I am the Latina daughter of two immigrants. My parents instilled in me from an early age that education was important. When I got older, I realized that a college education would be essential to any dream. I grew up in a community where affordable quality health care was not an option. I witnessed medical providers give subpar medical care to those I love. My passion for medicine combined with my lived experiences inspired me to become a doctor and serve low-income, Spanish-speaking communities.
So I studied hard, pushing myself to succeed in the AP and honors classes that my teachers recommended and that prestigious colleges required. I was heavily involved in extracurriculars, participating on my school’s soccer, cross-country and basketball teams while also becoming president of our National Honor Society chapter. I stayed up late working on college applications, writing and refining my statement and working to complete the FAFSA.
I worked hard, and in the end, it paid off. I got accepted to Williams College with a scholarship that covered 98 percent of my tuition. And my experience on campus was life-changing. I won a national fellowship that funded two years of faculty-mentored research and I’m currently studying to take the MCAT.
However, last month, the nation’s largest admissions scandal was a frustrating reminder that the college admissions system is far from the meritocracy it should be. I’m frustrated that a few extremely wealthy celebrities and individuals were willing to cheat and bribe their children’s way into college. And I’m frustrated that the college admissions system is inherently set up to benefit those from means.
But it isn’t just money that is the cause of the economic and racial disparities we see in college admissions. There’s another component in successfully navigating the path to college: whether someone in your family has done it before.
For students from these families, college is an expectation. They have someone to show them the path to an acceptance letter. Without a mentor during the process, it is difficult to know what hoops you need to jump through. You don’t even know what the hoops are. But luckily, this college-ready culture is something that we can bring to first-generation students who don’t have a college-background in their family. I’m an example of it.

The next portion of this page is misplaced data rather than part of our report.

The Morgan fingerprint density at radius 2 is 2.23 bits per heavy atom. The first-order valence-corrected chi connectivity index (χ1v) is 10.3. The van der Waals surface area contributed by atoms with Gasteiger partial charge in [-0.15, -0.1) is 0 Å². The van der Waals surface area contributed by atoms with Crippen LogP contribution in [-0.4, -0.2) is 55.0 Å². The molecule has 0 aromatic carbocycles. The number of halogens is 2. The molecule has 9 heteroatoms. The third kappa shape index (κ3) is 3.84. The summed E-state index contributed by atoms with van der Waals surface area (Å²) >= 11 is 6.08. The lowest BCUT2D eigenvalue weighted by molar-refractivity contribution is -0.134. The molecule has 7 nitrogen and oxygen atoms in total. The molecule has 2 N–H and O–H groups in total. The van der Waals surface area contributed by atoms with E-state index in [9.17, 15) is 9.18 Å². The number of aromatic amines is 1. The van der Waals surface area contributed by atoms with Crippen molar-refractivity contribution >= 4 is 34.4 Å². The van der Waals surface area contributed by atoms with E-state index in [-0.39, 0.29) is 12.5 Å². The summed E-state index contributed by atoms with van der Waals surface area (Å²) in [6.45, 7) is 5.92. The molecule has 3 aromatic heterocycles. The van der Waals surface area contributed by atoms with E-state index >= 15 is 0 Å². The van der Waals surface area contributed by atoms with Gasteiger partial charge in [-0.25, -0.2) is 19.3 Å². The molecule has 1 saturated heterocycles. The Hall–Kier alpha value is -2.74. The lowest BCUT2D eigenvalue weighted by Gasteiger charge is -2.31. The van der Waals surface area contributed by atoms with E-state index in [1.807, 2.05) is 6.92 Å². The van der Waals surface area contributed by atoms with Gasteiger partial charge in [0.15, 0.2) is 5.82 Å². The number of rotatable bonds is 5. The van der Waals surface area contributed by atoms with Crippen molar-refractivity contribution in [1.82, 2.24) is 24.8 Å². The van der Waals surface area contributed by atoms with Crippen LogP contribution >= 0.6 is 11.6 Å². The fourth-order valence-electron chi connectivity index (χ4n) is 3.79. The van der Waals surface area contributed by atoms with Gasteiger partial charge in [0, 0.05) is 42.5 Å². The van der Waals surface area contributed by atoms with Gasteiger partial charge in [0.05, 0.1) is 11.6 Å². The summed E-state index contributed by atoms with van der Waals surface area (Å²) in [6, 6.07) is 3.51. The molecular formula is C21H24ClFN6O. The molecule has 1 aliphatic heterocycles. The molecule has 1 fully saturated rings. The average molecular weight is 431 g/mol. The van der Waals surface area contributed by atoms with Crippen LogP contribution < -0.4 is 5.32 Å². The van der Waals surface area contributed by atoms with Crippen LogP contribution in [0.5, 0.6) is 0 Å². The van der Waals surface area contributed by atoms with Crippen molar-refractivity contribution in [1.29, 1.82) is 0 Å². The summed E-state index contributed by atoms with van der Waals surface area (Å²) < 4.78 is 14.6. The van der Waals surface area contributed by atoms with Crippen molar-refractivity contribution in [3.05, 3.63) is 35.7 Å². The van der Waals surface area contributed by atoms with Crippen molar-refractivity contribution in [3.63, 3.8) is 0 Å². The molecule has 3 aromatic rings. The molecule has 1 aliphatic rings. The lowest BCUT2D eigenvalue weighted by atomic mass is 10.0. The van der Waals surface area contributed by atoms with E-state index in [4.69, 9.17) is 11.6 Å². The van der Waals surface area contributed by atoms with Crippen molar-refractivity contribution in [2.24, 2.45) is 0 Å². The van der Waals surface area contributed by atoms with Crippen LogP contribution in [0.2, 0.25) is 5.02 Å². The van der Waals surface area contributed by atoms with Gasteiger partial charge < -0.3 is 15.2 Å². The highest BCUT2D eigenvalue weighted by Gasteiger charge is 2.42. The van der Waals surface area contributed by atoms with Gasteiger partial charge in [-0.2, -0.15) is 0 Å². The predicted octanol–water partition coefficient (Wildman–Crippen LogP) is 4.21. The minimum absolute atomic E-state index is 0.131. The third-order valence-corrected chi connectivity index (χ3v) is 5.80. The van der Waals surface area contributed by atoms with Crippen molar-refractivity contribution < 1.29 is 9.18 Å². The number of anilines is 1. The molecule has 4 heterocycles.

Teachers and Staff Are Committed
I attended Alliance Marc & Eva Stern Math and Science School, or Stern MASS, a charter high school in the University Hills neighborhood of Los Angeles. When most students come to Stern MASS, they are four grade levels behind. Across the network of Alliance schools, 85% of students are the first in their family to attend college and 17% are English language learners, making college seem more like a dream than an option. However, it’s clear from day one that the teachers and staff are committed to getting each student college-ready.
Our classes were small, meaning I got the personal attention I needed to succeed in AP and honors courses. And if I needed extra help outside of class, all Stern MASS teachers host office hours after school for homework help, tutoring or whatever else I might need.
As freshmen, I was placed in a 45-minute advisory class led by a teacher who I had for all four years of high school. It was in these classes that the college admissions process was demystified. Spending those years together, my teacher learned about my goals and dreams after high school, and we developed a deep trust of each other. We discussed what colleges would be within my reach, match and safety schools, what test scores I would need and how many years of math, science, and English I should take.
But more importantly, when I began to doubt myself and wonder if I was dreaming too big, my teachers at Stern MASS were there to remind me that I was on the right path and that college was going to be a reality. They helped me find my confidence and realize that I was qualified, intelligent and would belong and thrive at a prestigious liberal arts school.
This is why it's hard to hear about the anti-charter legislation moving forward in California’s state capitol. Charter schools like Stern MASS serve low-income students of color—communities who often can’t afford the private schools, SAT tutors and college coaches that help so many other students get into prestigious colleges.
California needs access to high-quality public charter schools so that every child, regardless of zip code or background, can attend a school that offers the time and personal attention they need to truly learn and succeed. Let’s make sure all students have access to educational options that make the pathway to college possible.
Photo courtesy of author.
Karen Linares is a 2014 graduate of Alliance Marc & Eva Stern Math and Science School and a 2019 graduate of Williams College.